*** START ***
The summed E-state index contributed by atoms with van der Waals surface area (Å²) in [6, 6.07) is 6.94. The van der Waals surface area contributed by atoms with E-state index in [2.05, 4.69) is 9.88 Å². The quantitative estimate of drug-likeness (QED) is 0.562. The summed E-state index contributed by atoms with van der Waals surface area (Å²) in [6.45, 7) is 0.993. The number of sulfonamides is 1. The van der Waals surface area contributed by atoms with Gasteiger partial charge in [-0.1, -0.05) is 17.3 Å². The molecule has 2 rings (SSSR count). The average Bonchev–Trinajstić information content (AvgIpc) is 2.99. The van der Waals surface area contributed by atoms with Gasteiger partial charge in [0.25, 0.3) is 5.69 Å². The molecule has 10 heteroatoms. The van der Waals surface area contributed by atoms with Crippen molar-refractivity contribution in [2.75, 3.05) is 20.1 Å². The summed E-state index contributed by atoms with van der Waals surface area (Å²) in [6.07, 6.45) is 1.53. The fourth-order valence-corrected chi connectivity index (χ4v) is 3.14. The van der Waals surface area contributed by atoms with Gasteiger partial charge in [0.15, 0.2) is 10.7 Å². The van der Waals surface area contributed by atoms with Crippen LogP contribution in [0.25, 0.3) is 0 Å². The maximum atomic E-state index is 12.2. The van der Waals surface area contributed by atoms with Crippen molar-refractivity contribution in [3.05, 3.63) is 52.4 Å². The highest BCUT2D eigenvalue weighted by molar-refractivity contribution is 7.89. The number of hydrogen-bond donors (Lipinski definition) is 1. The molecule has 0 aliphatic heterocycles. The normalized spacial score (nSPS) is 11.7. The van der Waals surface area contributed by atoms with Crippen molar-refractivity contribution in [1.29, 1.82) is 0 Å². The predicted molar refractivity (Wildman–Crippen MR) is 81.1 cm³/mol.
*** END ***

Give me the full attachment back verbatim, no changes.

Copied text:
The summed E-state index contributed by atoms with van der Waals surface area (Å²) in [6, 6.07) is 6.94. The van der Waals surface area contributed by atoms with E-state index in [2.05, 4.69) is 9.88 Å². The quantitative estimate of drug-likeness (QED) is 0.562. The summed E-state index contributed by atoms with van der Waals surface area (Å²) in [6.45, 7) is 0.993. The number of sulfonamides is 1. The van der Waals surface area contributed by atoms with Gasteiger partial charge in [-0.1, -0.05) is 17.3 Å². The molecule has 2 rings (SSSR count). The average Bonchev–Trinajstić information content (AvgIpc) is 2.99. The van der Waals surface area contributed by atoms with Gasteiger partial charge in [0.25, 0.3) is 5.69 Å². The molecule has 10 heteroatoms. The van der Waals surface area contributed by atoms with Crippen molar-refractivity contribution in [2.75, 3.05) is 20.1 Å². The summed E-state index contributed by atoms with van der Waals surface area (Å²) in [6.07, 6.45) is 1.53. The fourth-order valence-corrected chi connectivity index (χ4v) is 3.14. The van der Waals surface area contributed by atoms with Gasteiger partial charge in [0.15, 0.2) is 10.7 Å². The van der Waals surface area contributed by atoms with Crippen LogP contribution in [0.25, 0.3) is 0 Å². The maximum atomic E-state index is 12.2. The van der Waals surface area contributed by atoms with Crippen molar-refractivity contribution in [3.05, 3.63) is 52.4 Å². The highest BCUT2D eigenvalue weighted by molar-refractivity contribution is 7.89. The number of hydrogen-bond donors (Lipinski definition) is 1. The molecule has 0 aliphatic heterocycles. The normalized spacial score (nSPS) is 11.7. The van der Waals surface area contributed by atoms with Crippen molar-refractivity contribution in [1.29, 1.82) is 0 Å². The predicted molar refractivity (Wildman–Crippen MR) is 81.1 cm³/mol.